Sunday, July 29, 2007


Many people have ideas about what the information literacy standards should be, and just as many people don't know that such standards exist.

The standards written by librarians are my favorites.

The Association of College and Research Libraries has had a long list for a long time. Check it out and see how many of these things you know how to do. And did you learn them in college?
They will also tell you how to create a program that teaches the standards in the document Characteristics of Programs of Information Literacy that Illustrate Best Practices: A Guideline.

The American Association of School Librarians also have standards, newly revised this year, and still in process. You can see the draft document here: 21st Century Library Learning Standards

I like them best because they focus on theory and concepts, and will be useful for a long time. They focus on what learners will be able to do, and the goals are practical and useful.

In the State of Wisconsin, information literacy for grades K - 12 is included under Information and Technology Literacy. The curriculum standards are listed in a book length document:
Wisconsin's Model Academic Standards for Information and Technology Literacy.

There is good information in this document, but there is also a lot of emphasis on specific technology skills, many of them 20th century skills. Yes, there are people in the world who cannot create email or word processing documents, but not many of them are children. It seems more useful to me to frame the concepts in broad terms e.g. use computer programs to create products that can be shared. Saves a lot of re-writing, and focuses on the strategy, not the skill.

The best technology literacy standards come from the International Society for Technology in Education, and they list them for students, teachers, and administrators. This is their vision of what students should be able to do: National Educational Technology Standards: The Next Generation.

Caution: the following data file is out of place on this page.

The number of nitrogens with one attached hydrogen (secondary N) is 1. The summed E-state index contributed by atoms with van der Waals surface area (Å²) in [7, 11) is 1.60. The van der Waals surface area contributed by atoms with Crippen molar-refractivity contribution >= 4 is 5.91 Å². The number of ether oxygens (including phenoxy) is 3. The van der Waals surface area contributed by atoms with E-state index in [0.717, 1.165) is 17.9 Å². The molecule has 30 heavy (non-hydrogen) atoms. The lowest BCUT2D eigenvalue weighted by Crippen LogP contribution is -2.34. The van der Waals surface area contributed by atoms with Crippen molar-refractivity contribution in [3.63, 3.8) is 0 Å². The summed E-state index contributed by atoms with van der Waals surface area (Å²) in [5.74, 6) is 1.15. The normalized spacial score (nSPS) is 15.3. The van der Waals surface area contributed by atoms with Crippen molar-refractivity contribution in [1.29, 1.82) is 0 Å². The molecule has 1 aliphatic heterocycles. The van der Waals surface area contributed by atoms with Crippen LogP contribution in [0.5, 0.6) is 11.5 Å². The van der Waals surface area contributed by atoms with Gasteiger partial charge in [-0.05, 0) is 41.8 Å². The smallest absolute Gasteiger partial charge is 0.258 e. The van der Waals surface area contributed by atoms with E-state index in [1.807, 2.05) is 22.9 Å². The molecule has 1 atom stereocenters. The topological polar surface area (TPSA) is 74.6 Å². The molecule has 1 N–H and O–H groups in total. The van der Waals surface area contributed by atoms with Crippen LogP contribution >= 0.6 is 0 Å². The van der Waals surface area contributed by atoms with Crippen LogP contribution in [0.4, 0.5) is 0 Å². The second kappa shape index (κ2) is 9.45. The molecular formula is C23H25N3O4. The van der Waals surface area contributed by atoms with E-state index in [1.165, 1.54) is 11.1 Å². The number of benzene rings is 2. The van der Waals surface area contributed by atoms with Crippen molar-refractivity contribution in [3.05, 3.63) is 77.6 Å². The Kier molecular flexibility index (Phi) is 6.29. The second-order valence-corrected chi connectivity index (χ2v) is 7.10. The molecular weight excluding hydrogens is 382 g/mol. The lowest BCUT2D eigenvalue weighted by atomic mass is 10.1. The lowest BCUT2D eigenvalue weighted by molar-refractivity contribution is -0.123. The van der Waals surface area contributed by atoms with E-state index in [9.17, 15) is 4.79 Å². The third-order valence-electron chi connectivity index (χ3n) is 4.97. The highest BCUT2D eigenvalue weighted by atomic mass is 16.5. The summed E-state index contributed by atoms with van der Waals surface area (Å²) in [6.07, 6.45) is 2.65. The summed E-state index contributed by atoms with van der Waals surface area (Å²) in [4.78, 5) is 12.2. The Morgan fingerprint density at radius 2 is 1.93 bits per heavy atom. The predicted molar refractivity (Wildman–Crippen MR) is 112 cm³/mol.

The whole web site is worth looking at
and if you're a teacher or an administrator, take a look at the standards for your job and use them as a little self test. [How did I do? Between 80 and 90% on both lists, but libraries, information literacy and libraries are intimately intertwined, and I've been a librarian for some time now. . . ]

Intellectual Freedom

Intellectual Freedom, and it's counterparts, Freedom of Access to Information and Freedom of the Press, have been one of the foundational ethical values of my life.

It began when I was an editor of my high school newspaper. During a teacher's strike, we took photos of the picket line and the teachers crossing it, and interviewed the teachers we could reach. When school resumed, we wrote a story on the strike, and published it, along with the photos. One of the scab teachers made a huge fuss, and tried to get the story suppressed. The editorial I wrote in response ran under the quote "Our liberty depends on the freedom of the press, which cannot be limited without being lost." -- Thomas Jefferson.

I have had more education on the subject, and have expanded my values beyond the freedom of the press to the broader idea of intellectual freedom, but my basic ideals have not changed.

In library work, I have had the opportunity to do a lot of collection development, and have striven for balanced collections -- making an effort to overcome my own prejudices to be sure that as many points of view as possible are available to library users.